Recovery Ministries of the Episcopal Church
 

Powerlessness

03/02/2016 10:28 PM | Anonymous member (Administrator)

“Almighty God, you know that we have no power in ourselves to help ourselves: Keep us both outwardly in our bodies and inwardly in our souls, that we may be defended from all adversities which may happen to the body, and from all evil thoughts which may assault and hurt the soul; through Jesus Christ our Lord, who lives and reigns with you and the Holy Spirit, one God, for ever and ever. Amen.” –Collect for the Third Sunday in Lent

What a powerful collect for this addict! Powerlessness. My most frequent response when a sponsee is struggling is: Have you asked God to help you?” Throughout my recovery and even before I found recovery (or it found me) I prayed for help. The prayers changed over time. When I was younger and my dad died, my prayer was “God, please bring my daddy back.” When I was first getting into drugs my prayers were “God, please don’t let me die from using this scary new drug. Please don’t let me get stopped and go to jail. Please don’t let the house catch on fire with my young son home alone. Please don’t let me OD and my son wake up and find me dead.” When I got clean, my prayers were: “Please, God, help me be willing to do whatever it takes to stay clean. Help me not get so upset every time I talk to my mother ‘cause she just thinks I’m using when I do. Help me to stay out of relationships ‘til you think I’m ready.” (Boy did I regret that one – it was YEARS before I had a romantic relationship after that prayer!) Today my prayers are more like: “Please help me not think these evil thoughts. Help me to be more compassionate, more loving, more forgiving”. And sometimes just, “please help.”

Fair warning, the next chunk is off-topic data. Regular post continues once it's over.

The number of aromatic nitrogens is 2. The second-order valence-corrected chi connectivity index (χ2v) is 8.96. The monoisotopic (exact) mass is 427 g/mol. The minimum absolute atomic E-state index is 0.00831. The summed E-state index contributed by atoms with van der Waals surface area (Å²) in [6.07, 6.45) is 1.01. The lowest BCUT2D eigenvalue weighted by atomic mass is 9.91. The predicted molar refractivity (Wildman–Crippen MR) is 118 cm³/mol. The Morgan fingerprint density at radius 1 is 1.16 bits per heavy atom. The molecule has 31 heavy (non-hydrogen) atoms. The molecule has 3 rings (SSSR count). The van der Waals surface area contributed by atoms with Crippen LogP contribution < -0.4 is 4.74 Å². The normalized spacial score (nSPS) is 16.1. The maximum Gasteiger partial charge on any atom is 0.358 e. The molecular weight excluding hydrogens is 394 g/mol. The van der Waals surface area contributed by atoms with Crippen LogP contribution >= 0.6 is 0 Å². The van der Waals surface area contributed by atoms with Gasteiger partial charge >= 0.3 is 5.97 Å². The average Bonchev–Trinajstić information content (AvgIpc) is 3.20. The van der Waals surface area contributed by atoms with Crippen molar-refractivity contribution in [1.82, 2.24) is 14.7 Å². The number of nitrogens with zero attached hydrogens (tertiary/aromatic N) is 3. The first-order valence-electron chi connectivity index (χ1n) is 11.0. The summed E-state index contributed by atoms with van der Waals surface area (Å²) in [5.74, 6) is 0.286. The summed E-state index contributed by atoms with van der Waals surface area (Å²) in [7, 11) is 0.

Does God wave a magic wand and help me? I don’t know. But I do know that my prayers are answered. Usually just a change of heart, a change of attitude, a change from negative to positive, from feeling overwhelmed and helpless to I can do this with God’s help.

So, sometimes I think my pat answer of “Ask God to help you” is taking the easy way out. Shouldn’t I have a more intellectual response to offer others after all these years in recovery? Maybe, but as long as I know “Ask God for help” works, that will continue to be my most frequent go-to solution for life’s problems. Maybe God won’t wave a magic wand, but somehow I (and hopefully others) will get the strength and courage and knowledge and willingness and acceptance, and faith and hope to make it through one more of life’s challenges.

-Anonymous


Comments

  • 03/04/2016 12:47 PM | Anonymous member
    Thank you for vividly presenting the shift from praying to "Santa God" to surrendering to His love. "Prayer is asking God to change us in ways we can't imagine." Truly we have "no power in ourselves to help ourselves" The 1st step.
    Link  •  Reply
© Recovery Ministries of the Episcopal Church
Powered by Wild Apricot Membership Software